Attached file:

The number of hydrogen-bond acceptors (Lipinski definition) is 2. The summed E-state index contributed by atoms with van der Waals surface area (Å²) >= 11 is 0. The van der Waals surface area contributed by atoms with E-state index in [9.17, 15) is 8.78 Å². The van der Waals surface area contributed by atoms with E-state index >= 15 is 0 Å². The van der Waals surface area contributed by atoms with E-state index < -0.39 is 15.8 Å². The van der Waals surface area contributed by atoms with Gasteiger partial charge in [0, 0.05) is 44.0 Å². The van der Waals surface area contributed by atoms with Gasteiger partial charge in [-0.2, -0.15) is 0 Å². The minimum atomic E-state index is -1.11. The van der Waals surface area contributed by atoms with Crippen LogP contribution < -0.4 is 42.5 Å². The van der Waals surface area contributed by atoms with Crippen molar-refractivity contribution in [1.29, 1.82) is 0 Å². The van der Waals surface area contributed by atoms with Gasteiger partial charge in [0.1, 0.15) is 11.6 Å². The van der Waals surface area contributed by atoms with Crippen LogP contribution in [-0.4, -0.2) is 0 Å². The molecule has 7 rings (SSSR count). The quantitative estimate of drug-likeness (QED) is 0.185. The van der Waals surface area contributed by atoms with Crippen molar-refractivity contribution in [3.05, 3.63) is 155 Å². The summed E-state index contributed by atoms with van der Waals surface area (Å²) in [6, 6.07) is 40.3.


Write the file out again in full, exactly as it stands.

The number of hydrogen-bond acceptors (Lipinski definition) is 2. The summed E-state index contributed by atoms with van der Waals surface area (Å²) >= 11 is 0. The van der Waals surface area contributed by atoms with E-state index in [9.17, 15) is 8.78 Å². The van der Waals surface area contributed by atoms with E-state index >= 15 is 0 Å². The van der Waals surface area contributed by atoms with E-state index < -0.39 is 15.8 Å². The van der Waals surface area contributed by atoms with Gasteiger partial charge in [0, 0.05) is 44.0 Å². The van der Waals surface area contributed by atoms with Gasteiger partial charge in [-0.2, -0.15) is 0 Å². The minimum atomic E-state index is -1.11. The van der Waals surface area contributed by atoms with Crippen LogP contribution < -0.4 is 42.5 Å². The van der Waals surface area contributed by atoms with Crippen molar-refractivity contribution in [1.29, 1.82) is 0 Å². The van der Waals surface area contributed by atoms with Gasteiger partial charge in [0.1, 0.15) is 11.6 Å². The van der Waals surface area contributed by atoms with Crippen LogP contribution in [-0.4, -0.2) is 0 Å². The molecule has 7 rings (SSSR count). The quantitative estimate of drug-likeness (QED) is 0.185. The van der Waals surface area contributed by atoms with Crippen molar-refractivity contribution in [3.05, 3.63) is 155 Å². The summed E-state index contributed by atoms with van der Waals surface area (Å²) in [6, 6.07) is 40.3.